The device landed in our office a week back, and since then it has been undergoing an array of tests so as to prove that it’s worth the money. So, here we are, with the full review of the Xiaomi Redmi 4.
The Xiaomi Redmi 4 boasts itself to be the successor of the Redmi 3S that was launched in 2016 and sports a few subtle changes over its predecessor. So, let’s see how the Redmi 4 fares for a budget device.
You won’t get to see the typical flat design of Redmi phones on this one. In its place, you will find a sleek glass and metal phone with 2.5 D curved edges and beautifully rounded corners.
If we talk numbers, the phone’s display is just a 5-inch unit. It’s these features that give this INR 6,999 phone a premium and high-end aesthetic appeal.
These days it’s quite rare to find phone makers that build quality phones which fit easily in the hands these days (read: Oppo F3 Plus) and the Xiaomi Redmi 4 figures in that rare collection of devices.
The 5-inch display makes the phone super easy to hold, plus the matte finish on the rear makes it less susceptible to accidental falls and slips and also contributes to its elegant looks.
Speaking of the design, the Xiaomi Redmi 4 has the volume rockers and power button on the right and the hybrid SIM tray — designed to house a memory card and a SIM or two SIM cards — on the left. On the top, we have the IR blaster and 3.5 mm headphone jack.
On the rear, we have the primary camera on the top corner with the fingerprint sensor located a tad lower at the center.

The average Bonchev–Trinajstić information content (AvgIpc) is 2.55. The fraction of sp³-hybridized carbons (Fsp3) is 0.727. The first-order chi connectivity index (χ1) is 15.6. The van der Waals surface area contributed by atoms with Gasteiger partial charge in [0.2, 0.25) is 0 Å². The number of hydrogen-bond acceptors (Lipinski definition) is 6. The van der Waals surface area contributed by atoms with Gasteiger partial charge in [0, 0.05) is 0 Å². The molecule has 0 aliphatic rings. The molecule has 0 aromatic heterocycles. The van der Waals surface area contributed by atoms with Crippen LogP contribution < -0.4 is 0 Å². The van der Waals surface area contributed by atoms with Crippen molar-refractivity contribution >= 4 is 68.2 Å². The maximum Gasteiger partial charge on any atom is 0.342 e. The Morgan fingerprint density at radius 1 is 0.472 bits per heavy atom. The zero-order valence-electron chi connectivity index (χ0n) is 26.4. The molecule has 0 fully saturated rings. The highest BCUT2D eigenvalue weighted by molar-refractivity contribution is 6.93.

Given the small size of the device, the fingerprint sensor is easier to reach and the turnaround time is great too.
At the bottom, you’ll find the Micro-USB charging port flanked by the speaker grills. But mind you, only one of them gives the audio output while the other acts as the microphone.
If you ask me, I think it’s high time that Xiaomi replaced the charging ports on upcoming smartphones, even the budget ones, with the newer USB type-C chargers.
There are capacitive hardware buttons onboard the Redmi 4, but sadly they aren’t backlit. The feedback of all the buttons is quite sound and makes up for a good experience.
Overall, the design is premium and it looks particularly great on the black variant. But since the display isn’t protected by Corning Gorilla glass, you might have to cover it up with a tempered glass or body armor.
The Xiaomi Redmi 4 bundles in a 5-inch display with 720 x 1280 resolution at around 320 DPI. The display is bright, crisp and sharp and is coupled with streamlined bezels. Along with the bright display, the viewing angles are also great and provide good sunlight legibility.
What’s more, the built-in wallpapers and themes do absolute justice to the vivid display. Going by the looks and display alone, it’s hard to tell whether you’re holding a budget device or otherwise.
Performance and Hardware
Moving on, the Xiaomi Redmi 4 is powered by Qualcomm Snapdragon 435 SoC which clocks at 1.4 GHz. As far as the processor is concerned, it has upgraded only a bit from the Snapdragon 430 in the Redmi 3S. We had the 3 GB variant with us and so far it has performed amazingly well.
This can be attributed to the 720p resolution of the screen which makes it easier for the processor to handle operations as opposed to an FHD display.
The AnTuTu benchmark tool scored 43917 points which is pretty decent for the device.
The fingerprint sensor responds swiftly, resulting in a lower turnaround time. In the black variant, even the fingerprint sensor is matte, blending in perfectly with the rest.